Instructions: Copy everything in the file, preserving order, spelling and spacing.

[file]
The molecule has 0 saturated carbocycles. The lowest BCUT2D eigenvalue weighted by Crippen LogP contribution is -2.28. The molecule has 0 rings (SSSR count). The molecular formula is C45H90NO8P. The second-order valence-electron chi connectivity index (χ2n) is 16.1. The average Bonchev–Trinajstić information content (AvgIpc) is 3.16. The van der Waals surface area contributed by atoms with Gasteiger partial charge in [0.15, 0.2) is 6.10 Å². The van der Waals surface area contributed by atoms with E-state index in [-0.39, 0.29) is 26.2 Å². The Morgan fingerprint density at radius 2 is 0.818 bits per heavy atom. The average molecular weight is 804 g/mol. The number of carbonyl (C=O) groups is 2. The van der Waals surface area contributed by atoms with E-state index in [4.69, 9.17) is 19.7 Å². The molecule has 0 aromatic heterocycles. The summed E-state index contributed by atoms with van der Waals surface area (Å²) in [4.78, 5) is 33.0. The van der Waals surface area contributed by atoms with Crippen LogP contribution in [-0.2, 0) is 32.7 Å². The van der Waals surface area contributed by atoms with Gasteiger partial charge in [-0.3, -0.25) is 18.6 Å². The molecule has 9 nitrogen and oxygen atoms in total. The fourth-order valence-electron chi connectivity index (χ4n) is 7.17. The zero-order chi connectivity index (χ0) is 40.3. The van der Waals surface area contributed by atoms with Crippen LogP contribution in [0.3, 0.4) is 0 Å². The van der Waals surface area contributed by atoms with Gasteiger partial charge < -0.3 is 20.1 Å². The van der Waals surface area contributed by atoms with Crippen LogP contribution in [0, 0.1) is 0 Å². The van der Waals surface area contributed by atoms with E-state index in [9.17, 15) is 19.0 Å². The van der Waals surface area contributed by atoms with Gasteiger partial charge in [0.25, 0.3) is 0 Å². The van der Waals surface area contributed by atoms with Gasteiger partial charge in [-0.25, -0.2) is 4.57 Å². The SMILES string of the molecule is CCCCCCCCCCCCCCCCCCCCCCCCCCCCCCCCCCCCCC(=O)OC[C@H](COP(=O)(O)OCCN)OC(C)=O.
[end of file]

The molecule has 0 saturated carbocycles. The lowest BCUT2D eigenvalue weighted by Crippen LogP contribution is -2.28. The molecule has 0 rings (SSSR count). The molecular formula is C45H90NO8P. The second-order valence-electron chi connectivity index (χ2n) is 16.1. The average Bonchev–Trinajstić information content (AvgIpc) is 3.16. The van der Waals surface area contributed by atoms with Gasteiger partial charge in [0.15, 0.2) is 6.10 Å². The van der Waals surface area contributed by atoms with E-state index in [-0.39, 0.29) is 26.2 Å². The Morgan fingerprint density at radius 2 is 0.818 bits per heavy atom. The average molecular weight is 804 g/mol. The number of carbonyl (C=O) groups is 2. The van der Waals surface area contributed by atoms with E-state index in [4.69, 9.17) is 19.7 Å². The molecule has 0 aromatic heterocycles. The summed E-state index contributed by atoms with van der Waals surface area (Å²) in [4.78, 5) is 33.0. The van der Waals surface area contributed by atoms with Crippen LogP contribution in [-0.2, 0) is 32.7 Å². The van der Waals surface area contributed by atoms with Gasteiger partial charge in [-0.3, -0.25) is 18.6 Å². The molecule has 9 nitrogen and oxygen atoms in total. The fourth-order valence-electron chi connectivity index (χ4n) is 7.17. The zero-order chi connectivity index (χ0) is 40.3. The van der Waals surface area contributed by atoms with Crippen LogP contribution in [0.3, 0.4) is 0 Å². The van der Waals surface area contributed by atoms with Gasteiger partial charge < -0.3 is 20.1 Å². The van der Waals surface area contributed by atoms with Crippen LogP contribution in [0, 0.1) is 0 Å². The van der Waals surface area contributed by atoms with E-state index in [9.17, 15) is 19.0 Å². The van der Waals surface area contributed by atoms with Gasteiger partial charge in [0.25, 0.3) is 0 Å². The van der Waals surface area contributed by atoms with Gasteiger partial charge in [-0.25, -0.2) is 4.57 Å². The SMILES string of the molecule is CCCCCCCCCCCCCCCCCCCCCCCCCCCCCCCCCCCCCC(=O)OC[C@H](COP(=O)(O)OCCN)OC(C)=O.